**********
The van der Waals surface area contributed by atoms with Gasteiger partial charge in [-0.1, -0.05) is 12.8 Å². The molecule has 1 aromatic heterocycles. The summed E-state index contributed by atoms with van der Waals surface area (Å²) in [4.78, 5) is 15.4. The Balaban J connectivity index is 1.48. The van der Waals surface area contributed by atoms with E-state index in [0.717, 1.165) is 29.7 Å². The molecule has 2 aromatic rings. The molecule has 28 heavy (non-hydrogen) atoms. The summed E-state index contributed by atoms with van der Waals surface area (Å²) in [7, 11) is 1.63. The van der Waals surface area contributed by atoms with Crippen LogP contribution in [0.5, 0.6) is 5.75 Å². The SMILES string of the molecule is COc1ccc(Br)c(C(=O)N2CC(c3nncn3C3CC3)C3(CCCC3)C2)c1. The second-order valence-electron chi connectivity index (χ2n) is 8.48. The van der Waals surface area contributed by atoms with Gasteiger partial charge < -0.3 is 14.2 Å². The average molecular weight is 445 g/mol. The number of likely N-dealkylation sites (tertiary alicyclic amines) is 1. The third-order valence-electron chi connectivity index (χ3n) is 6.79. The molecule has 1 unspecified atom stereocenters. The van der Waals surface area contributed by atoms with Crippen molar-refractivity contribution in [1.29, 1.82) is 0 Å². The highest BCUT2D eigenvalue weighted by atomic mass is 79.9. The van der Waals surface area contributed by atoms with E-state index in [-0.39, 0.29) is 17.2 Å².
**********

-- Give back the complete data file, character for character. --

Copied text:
The van der Waals surface area contributed by atoms with Gasteiger partial charge in [-0.1, -0.05) is 12.8 Å². The molecule has 1 aromatic heterocycles. The summed E-state index contributed by atoms with van der Waals surface area (Å²) in [4.78, 5) is 15.4. The Balaban J connectivity index is 1.48. The van der Waals surface area contributed by atoms with E-state index in [0.717, 1.165) is 29.7 Å². The molecule has 2 aromatic rings. The molecule has 28 heavy (non-hydrogen) atoms. The summed E-state index contributed by atoms with van der Waals surface area (Å²) in [7, 11) is 1.63. The van der Waals surface area contributed by atoms with Crippen LogP contribution in [0.5, 0.6) is 5.75 Å². The SMILES string of the molecule is COc1ccc(Br)c(C(=O)N2CC(c3nncn3C3CC3)C3(CCCC3)C2)c1. The second-order valence-electron chi connectivity index (χ2n) is 8.48. The van der Waals surface area contributed by atoms with Gasteiger partial charge < -0.3 is 14.2 Å². The average molecular weight is 445 g/mol. The number of likely N-dealkylation sites (tertiary alicyclic amines) is 1. The third-order valence-electron chi connectivity index (χ3n) is 6.79. The molecule has 1 unspecified atom stereocenters. The van der Waals surface area contributed by atoms with Crippen molar-refractivity contribution in [1.29, 1.82) is 0 Å². The highest BCUT2D eigenvalue weighted by atomic mass is 79.9. The van der Waals surface area contributed by atoms with E-state index in [-0.39, 0.29) is 17.2 Å².